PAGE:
Monday, July 13, 2015


It seemed like the other day when Hudhud created a flutter. The fury of the cyclone laid waste veteran trees in its wake and took its toll on birds; the butterflies simply stood no chance. Birds made a modest comeback even before the natural ecology of Dolphin Hill limped back to life-as-usual. Summer has been unbearably harsh, but Nature’s resilience is such that scrubland and woods have rejuvenated on their own steam. Few showers of Vizag’s monsoon have helped the ‘weed’ understory flourish. Now nine months on, something else is creating a flutter. The hillside is trembling excitedly to the rhythm of butterflies once again. They have been tardy in returning, but they are back for sure.

The much-derided lantana camara – the ‘untouchable’ among plant kingdom, has come to the rescue. Sitting on the patio, I had been witness to few swallowtails, which were once the pride of this place, flitting over verge and low trees. Common Rose and Crimson Rose, particularly attracted attention as they doubled in size mating mid-air! The general buzz of these bugs was tantalizing, so this Sunday morning I decided to give in. In my part of the woods, where ‘weeds’ have been allowed to grow, I counted nearly 20 species of butterflies in as many minutes on a 50-metre trail by the fence. Armed with my new DSLR and a macro telephoto lens, I set out on a chase.

Most species give you the slip as they flit from flower to wildflower. Some like this tailless swallowtail – the Lime butterfly – that I went after, flap constantly proving elusive. Others like albatross and emigrants are difficult to pin down frolicking as they are, usually, in twos and threes. Tawny coasters and grass yellows were gliding energetically by a carpet of ‘coat button’ daisies (Tridax procumbens or ‘Ravana-heads’ of our childhood) and Crotalaria. I did arrest the slow flight of a tawny coaster and was surprised to see that it had an oily sheen to its wings. Thankfully, the common leopard and lemon pansy posed as they did surya namaskar (they love to sun-bathe with wings wide open) first thing in the morning.

The Calotropis procera or the Sodom’s apple that grows invasive by the roadside is considered an outcast, but it is another great butterfly magnet. Its bouquet of mauve flowers provides food for variety of butterflies from tigers to pansies and the waxy leaves are a great host for caterpillars.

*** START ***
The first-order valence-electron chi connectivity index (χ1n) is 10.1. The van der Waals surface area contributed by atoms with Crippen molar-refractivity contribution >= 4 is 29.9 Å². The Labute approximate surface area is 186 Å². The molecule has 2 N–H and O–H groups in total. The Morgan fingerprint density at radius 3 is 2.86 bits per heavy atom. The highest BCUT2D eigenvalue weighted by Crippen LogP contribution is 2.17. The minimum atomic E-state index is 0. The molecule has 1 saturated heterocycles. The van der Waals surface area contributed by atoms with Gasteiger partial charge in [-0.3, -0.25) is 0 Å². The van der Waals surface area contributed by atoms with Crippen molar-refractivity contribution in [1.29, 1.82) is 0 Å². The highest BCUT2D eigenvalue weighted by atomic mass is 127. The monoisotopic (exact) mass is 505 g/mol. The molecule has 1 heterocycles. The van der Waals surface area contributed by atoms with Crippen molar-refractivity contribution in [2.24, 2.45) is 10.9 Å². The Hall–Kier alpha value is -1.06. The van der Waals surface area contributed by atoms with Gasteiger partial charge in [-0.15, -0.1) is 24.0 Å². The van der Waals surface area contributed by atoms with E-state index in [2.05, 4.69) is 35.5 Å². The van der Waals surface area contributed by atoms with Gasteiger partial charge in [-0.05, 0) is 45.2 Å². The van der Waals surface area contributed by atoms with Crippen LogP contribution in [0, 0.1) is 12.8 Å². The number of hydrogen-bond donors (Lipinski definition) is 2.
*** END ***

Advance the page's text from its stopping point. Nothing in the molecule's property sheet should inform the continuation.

In all that drama, there was also the side-show. There were caterpillars—that would metamorphose into butterflies, feeding on plants. Crickets leapt out of thickets making me jump. Bugs made my skin crawl. Common Indian Chameleons basked in the sun, lazily, watching me with a curious eye, wondering at my whimsy.

This is backyard biodiversity at its best. Such macro-life can thrive only in ‘hospitable’ conditions that may seem ‘inhospitable’ for us. Most of us think that landscaping, trimmed trees, and regimented rows of pruned foliage with big, bright flowers constitute ‘natural beauty’. That unwieldy grass or scrub with dried twigs is sight for sore eyes. How many of us know that the so-called ‘weeds’ are but wildflowers with medicinal and commercial value to mankind? It is this higgledy-piggledy wasteland we so despise that is the actual breeding ground for bugs, bees, butterflies and birds that constitute the web of life. It is not my contention that, therefore, we encourage indiscriminate growth of invasive weeds. Under controlled conditions, natural vegetation can be co-opted into ‘tree plantation’ and ‘greening’ schemes to help restore soil and micro-climate. Even as we create artificial oases, we must strive to preserve wild pockets.

Lemon pansies feeding on Sodom's apple shrub 

Lime Butterfly (Papilio demoleus)
Dark Glassy Tiger

Lemon pansy (Junonia lemonias)
Plain Tiger (Danaus chrysippus)

Great Eggfly (Hypolimnus bolina)
Common Leopard (Phalanta phalanta)

Common Indian Crow 
Tawny Coaster (Acraea violae)


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